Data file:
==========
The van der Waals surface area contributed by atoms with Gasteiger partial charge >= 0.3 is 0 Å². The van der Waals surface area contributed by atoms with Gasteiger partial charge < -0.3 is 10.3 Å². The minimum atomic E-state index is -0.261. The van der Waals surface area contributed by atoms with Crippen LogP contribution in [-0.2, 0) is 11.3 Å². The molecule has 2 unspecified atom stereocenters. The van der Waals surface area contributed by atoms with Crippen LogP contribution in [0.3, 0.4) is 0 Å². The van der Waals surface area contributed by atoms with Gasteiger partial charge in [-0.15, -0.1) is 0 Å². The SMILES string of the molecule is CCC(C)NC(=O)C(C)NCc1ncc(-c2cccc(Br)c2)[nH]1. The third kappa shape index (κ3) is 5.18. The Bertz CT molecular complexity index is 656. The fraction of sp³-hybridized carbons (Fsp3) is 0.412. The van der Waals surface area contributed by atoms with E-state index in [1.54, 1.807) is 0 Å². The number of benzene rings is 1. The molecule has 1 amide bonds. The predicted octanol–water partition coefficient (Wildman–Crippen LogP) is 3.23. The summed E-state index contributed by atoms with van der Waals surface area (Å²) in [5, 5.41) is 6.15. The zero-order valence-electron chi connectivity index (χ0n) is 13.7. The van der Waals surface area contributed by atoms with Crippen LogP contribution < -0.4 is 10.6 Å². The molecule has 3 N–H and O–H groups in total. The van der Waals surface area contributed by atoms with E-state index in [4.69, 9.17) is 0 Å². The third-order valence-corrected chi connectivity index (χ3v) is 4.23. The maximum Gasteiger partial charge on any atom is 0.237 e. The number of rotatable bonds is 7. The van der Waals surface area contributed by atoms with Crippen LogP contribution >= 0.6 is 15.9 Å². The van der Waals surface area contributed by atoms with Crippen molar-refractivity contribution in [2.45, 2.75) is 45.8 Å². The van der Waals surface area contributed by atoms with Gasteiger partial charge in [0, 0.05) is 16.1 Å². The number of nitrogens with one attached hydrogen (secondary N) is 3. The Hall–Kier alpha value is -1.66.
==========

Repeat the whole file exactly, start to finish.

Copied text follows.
The van der Waals surface area contributed by atoms with Gasteiger partial charge >= 0.3 is 0 Å². The van der Waals surface area contributed by atoms with Gasteiger partial charge < -0.3 is 10.3 Å². The minimum atomic E-state index is -0.261. The van der Waals surface area contributed by atoms with Crippen LogP contribution in [-0.2, 0) is 11.3 Å². The molecule has 2 unspecified atom stereocenters. The van der Waals surface area contributed by atoms with Crippen LogP contribution in [0.3, 0.4) is 0 Å². The van der Waals surface area contributed by atoms with Gasteiger partial charge in [-0.15, -0.1) is 0 Å². The SMILES string of the molecule is CCC(C)NC(=O)C(C)NCc1ncc(-c2cccc(Br)c2)[nH]1. The third kappa shape index (κ3) is 5.18. The Bertz CT molecular complexity index is 656. The fraction of sp³-hybridized carbons (Fsp3) is 0.412. The van der Waals surface area contributed by atoms with E-state index in [1.54, 1.807) is 0 Å². The number of benzene rings is 1. The molecule has 1 amide bonds. The predicted octanol–water partition coefficient (Wildman–Crippen LogP) is 3.23. The summed E-state index contributed by atoms with van der Waals surface area (Å²) in [5, 5.41) is 6.15. The zero-order valence-electron chi connectivity index (χ0n) is 13.7. The van der Waals surface area contributed by atoms with Crippen LogP contribution < -0.4 is 10.6 Å². The molecule has 3 N–H and O–H groups in total. The van der Waals surface area contributed by atoms with E-state index in [4.69, 9.17) is 0 Å². The third-order valence-corrected chi connectivity index (χ3v) is 4.23. The maximum Gasteiger partial charge on any atom is 0.237 e. The number of rotatable bonds is 7. The van der Waals surface area contributed by atoms with Crippen LogP contribution >= 0.6 is 15.9 Å². The van der Waals surface area contributed by atoms with Crippen molar-refractivity contribution in [2.45, 2.75) is 45.8 Å². The van der Waals surface area contributed by atoms with Gasteiger partial charge in [0, 0.05) is 16.1 Å². The number of nitrogens with one attached hydrogen (secondary N) is 3. The Hall–Kier alpha value is -1.66.